Florida Sen. Marco Rubio smiles as he arrives before announcing he is running for the Republican nomination, at a rally at the Freedom Tower, Monday, April 13, 2015, in Miami. (AP Photo/Alan Diaz)

The Republican Party is still slowly warming to the idea of gay marriage -- very slowly.

The latest evolution: Presidential candidate and Sen. Marco Rubio (R-Fla.) said in an interview with Univision's Jorge Ramos on Wednesday that he would attend a gay wedding of someone he was close to -- while qualifying that he wouldn't condone the union itself.

"If it's somebody in my life that I care for, of course I would,” Rubio said. “I’m not going to hurt them simply because I disagree with a choice they've made or because I disagree with a decision they've made, or whatever it may be.”

Rubio likened his attendance at a gay wedding to attending a second marriage for a Catholic person -- Rubio is Catholic -- because the church bars divorce and remarriage unless the first marriage is annulled.

The question posed by Ramos is a good one, because it gets at an increasingly opaque issue for Republicans. While a few big-name GOP elected officials have endorsed gay marriage and a growing chunk of Republican voters now favor it (around four in 10, according to most recent polls), it's still a tricky issue within the party. The social conservative movement is losing this battle, surely, but it still carries lots of weight in Republican primaries -- and especially in early presidential contests in states like Iowa and South Carolina.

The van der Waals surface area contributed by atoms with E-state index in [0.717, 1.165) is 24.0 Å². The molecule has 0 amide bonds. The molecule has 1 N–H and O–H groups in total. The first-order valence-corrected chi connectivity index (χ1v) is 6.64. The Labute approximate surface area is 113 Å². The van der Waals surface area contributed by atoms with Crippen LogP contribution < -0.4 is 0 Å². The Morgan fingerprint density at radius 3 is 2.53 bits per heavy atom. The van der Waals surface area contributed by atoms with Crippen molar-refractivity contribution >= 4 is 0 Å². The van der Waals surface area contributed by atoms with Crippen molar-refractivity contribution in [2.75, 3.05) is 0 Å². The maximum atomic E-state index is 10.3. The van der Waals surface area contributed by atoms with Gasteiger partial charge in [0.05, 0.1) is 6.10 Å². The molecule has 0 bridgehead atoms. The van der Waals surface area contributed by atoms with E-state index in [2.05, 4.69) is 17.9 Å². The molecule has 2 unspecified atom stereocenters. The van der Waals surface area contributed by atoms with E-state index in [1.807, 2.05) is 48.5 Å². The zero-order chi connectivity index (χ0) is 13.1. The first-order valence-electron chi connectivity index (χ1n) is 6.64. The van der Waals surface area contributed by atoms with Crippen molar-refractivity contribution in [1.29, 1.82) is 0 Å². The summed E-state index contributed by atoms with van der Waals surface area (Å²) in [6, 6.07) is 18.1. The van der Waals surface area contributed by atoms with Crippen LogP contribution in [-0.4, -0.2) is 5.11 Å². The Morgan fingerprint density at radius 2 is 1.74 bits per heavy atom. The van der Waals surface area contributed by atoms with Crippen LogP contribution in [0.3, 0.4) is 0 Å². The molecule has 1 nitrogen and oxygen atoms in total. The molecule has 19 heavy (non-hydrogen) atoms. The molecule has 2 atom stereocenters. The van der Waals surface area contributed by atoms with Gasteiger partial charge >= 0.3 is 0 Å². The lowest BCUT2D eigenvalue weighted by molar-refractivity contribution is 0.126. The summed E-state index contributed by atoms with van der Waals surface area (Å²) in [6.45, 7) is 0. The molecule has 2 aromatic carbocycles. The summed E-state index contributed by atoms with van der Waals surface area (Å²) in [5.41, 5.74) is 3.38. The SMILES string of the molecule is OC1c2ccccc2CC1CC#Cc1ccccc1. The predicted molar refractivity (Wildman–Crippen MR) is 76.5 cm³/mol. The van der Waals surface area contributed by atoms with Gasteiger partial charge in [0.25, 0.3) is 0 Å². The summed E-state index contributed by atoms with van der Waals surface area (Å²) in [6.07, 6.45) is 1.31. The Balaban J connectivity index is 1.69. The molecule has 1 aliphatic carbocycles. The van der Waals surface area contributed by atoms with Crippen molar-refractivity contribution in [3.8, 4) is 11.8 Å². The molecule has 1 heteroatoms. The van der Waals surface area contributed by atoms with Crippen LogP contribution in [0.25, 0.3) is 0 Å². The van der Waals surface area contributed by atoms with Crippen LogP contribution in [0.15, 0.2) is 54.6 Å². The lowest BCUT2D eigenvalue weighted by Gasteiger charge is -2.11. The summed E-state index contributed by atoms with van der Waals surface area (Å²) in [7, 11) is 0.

[Yes, the 2016 Republican nominee could support gay marriage]

Republican elected officials who haven't endorsed gay marriage have gradually moved toward more of nuanced position on the issue, saying it should be left to the states (while also emphasizing that they personally oppose it -- federalism, you see).

And Rubio's comment is in that vein. While we still have yet to see a GOP presidential candidate endorse gay marriage, small moves like this one are part of the gradual evolution. Rubio's response was full of caveats, but it's also one that could test his strength with social conservatives in Iowa and South Carolina. It's not nothing.

But it's also worth noting here that Rubio's statement might not be that bold. While we don't have good national poll numbers on how many people would attend a gay wedding, a 2011 poll in New York showed two-thirds of Republicans in that state said they would attend a gay wedding of a friend or relative. Almost as many Republicans said they would as Democrats.

That's only New York, yes, but the poll was conducted in 2011, before gay marriage really swept the nation. Things have moved significantly toward gay marriage over the last four years.

So Rubio's position does move the ball a not-insignificant amount, but perhaps not as much as at first glance.